It comes on Diwali and ahead of Bonfire Night
People are being urged to take extra precautions with fireworks as they celebrate Diwali and Bonfire Night.
Some locally organised celebrations have been postponed for a second year running – and a number of people have planned festivities at home.
But a top children’s doctor has urged people to be extra careful when handling sparklers or fireworks.
The NHS in England said that in 2020/2021 there were 116 hospital admissions of people injured by fireworks.
Of these, 21 involved children aged 14 or under.
And nine children aged between one and four were admitted for firework injuries.
Professor Simon Kenny, national clinical director for children and young people for the NHS in England, said: “Bonfire Night and Diwali are great opportunities to celebrate, but we want everyone to enjoy them safely and children may not always realise the risks posed by fireworks, bonfires and sparklers.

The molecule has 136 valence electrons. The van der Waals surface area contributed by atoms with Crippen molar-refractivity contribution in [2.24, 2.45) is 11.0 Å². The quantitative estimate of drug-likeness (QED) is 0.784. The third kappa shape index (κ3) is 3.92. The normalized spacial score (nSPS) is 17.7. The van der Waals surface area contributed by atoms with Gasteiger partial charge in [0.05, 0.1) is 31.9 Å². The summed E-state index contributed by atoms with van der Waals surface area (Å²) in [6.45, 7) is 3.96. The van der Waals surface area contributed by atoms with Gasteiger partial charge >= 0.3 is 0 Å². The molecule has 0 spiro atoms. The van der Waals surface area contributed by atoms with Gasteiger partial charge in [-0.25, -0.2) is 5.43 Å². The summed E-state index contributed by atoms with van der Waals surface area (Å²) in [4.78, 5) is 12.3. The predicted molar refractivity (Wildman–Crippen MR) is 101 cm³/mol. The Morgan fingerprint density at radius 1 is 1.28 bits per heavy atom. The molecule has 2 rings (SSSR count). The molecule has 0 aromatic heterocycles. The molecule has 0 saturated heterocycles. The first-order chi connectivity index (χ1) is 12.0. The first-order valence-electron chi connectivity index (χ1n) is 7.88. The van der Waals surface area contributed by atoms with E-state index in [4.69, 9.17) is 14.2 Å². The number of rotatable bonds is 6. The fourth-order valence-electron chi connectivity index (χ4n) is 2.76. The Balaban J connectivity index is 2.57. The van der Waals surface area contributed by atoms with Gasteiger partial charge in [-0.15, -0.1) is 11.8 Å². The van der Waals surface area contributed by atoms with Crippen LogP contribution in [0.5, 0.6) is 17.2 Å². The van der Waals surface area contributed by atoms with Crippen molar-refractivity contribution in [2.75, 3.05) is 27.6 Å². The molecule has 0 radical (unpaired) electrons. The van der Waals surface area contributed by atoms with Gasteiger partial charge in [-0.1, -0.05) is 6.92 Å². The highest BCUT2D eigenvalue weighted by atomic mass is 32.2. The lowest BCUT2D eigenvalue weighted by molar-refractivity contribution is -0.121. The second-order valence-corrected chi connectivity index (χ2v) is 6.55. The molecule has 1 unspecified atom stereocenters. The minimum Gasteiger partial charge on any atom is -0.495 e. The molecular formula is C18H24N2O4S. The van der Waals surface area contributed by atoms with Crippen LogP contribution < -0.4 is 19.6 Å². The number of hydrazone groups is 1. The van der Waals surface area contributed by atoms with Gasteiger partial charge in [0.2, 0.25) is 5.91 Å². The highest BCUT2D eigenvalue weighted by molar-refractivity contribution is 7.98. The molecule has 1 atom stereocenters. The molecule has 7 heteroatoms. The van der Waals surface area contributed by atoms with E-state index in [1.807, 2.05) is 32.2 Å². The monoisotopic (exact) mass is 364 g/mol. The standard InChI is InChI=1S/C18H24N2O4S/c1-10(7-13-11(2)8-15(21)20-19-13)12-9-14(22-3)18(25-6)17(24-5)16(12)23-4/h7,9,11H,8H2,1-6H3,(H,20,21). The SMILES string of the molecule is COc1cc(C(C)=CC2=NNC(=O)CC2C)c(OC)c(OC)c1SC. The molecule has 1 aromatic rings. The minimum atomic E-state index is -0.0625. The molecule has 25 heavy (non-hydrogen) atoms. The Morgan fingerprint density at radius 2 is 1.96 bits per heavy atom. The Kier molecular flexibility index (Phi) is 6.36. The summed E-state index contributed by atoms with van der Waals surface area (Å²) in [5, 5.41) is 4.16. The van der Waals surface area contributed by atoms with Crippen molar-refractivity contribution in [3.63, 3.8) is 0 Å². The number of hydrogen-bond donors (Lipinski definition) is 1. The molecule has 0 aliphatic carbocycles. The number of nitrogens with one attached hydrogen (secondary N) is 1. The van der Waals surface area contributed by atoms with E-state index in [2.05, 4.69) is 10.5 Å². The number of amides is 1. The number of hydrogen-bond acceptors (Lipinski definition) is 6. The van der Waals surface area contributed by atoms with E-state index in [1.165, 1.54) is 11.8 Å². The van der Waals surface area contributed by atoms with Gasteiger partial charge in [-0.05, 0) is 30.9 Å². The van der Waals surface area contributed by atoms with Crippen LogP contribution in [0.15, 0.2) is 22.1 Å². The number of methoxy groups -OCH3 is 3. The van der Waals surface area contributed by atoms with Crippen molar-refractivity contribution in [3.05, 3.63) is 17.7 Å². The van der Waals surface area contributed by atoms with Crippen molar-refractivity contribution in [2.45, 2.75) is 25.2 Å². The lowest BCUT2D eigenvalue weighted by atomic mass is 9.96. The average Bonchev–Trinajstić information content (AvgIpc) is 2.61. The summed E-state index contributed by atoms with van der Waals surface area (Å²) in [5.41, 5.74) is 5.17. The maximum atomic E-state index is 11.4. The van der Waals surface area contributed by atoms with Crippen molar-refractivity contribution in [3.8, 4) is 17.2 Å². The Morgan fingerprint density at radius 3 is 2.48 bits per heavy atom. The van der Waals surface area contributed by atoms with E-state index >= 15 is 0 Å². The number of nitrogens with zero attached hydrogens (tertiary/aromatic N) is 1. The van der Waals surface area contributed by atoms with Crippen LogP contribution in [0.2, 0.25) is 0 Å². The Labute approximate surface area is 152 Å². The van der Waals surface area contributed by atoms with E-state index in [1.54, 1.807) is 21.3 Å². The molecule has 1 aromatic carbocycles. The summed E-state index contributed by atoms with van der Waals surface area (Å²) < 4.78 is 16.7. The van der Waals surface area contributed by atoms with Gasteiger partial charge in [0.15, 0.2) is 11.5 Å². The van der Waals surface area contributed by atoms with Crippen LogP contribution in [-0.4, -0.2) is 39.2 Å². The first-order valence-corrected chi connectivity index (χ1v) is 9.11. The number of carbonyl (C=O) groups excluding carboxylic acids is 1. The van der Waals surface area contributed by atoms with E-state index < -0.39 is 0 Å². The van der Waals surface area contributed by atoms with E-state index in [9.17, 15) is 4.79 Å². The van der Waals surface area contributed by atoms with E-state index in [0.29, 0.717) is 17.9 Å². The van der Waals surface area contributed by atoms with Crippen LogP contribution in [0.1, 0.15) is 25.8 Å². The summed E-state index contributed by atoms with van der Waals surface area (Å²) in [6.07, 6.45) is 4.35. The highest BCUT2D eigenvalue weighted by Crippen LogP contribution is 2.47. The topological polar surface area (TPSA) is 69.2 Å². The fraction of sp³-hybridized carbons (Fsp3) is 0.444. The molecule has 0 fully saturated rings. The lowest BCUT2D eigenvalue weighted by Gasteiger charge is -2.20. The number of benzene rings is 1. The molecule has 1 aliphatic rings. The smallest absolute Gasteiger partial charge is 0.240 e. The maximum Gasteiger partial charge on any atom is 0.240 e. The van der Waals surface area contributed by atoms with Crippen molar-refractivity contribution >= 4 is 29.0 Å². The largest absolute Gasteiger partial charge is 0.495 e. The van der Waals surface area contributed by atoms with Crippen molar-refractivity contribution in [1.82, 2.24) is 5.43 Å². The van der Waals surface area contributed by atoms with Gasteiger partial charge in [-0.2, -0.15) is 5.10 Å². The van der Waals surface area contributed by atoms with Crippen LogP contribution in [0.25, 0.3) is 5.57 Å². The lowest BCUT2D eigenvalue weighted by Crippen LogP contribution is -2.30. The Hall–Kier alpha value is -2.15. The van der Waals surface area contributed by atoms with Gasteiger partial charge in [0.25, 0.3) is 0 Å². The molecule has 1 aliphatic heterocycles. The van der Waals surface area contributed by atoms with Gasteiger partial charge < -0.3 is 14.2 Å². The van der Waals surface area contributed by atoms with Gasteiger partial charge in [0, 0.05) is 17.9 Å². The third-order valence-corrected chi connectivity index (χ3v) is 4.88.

“So if you are attending or hosting a firework display it’s really important to take care and ensure that youngsters are properly supervised.
“And please make sure you know what to do if an accident does occur, whether that is applying basic first aid yourself, consulting 111 online for less serious injuries or calling 999 where it is life-threatening.”
The Child Accident Prevention Trust is encouraging the public, especially families with young children, to remember the “Stop, Drop and Roll” technique.
If clothes do catch fire, Capt recommends you stop whatever you are doing, drop to the ground and cover your face with your hands, and roll over and over to put out the flames.
The call comes as the NHS was already experiencing record demand for emergency services, with ambulances responding to 76,000 life-threatening incidents and call handlers taking more than one million 999 calls in September alone.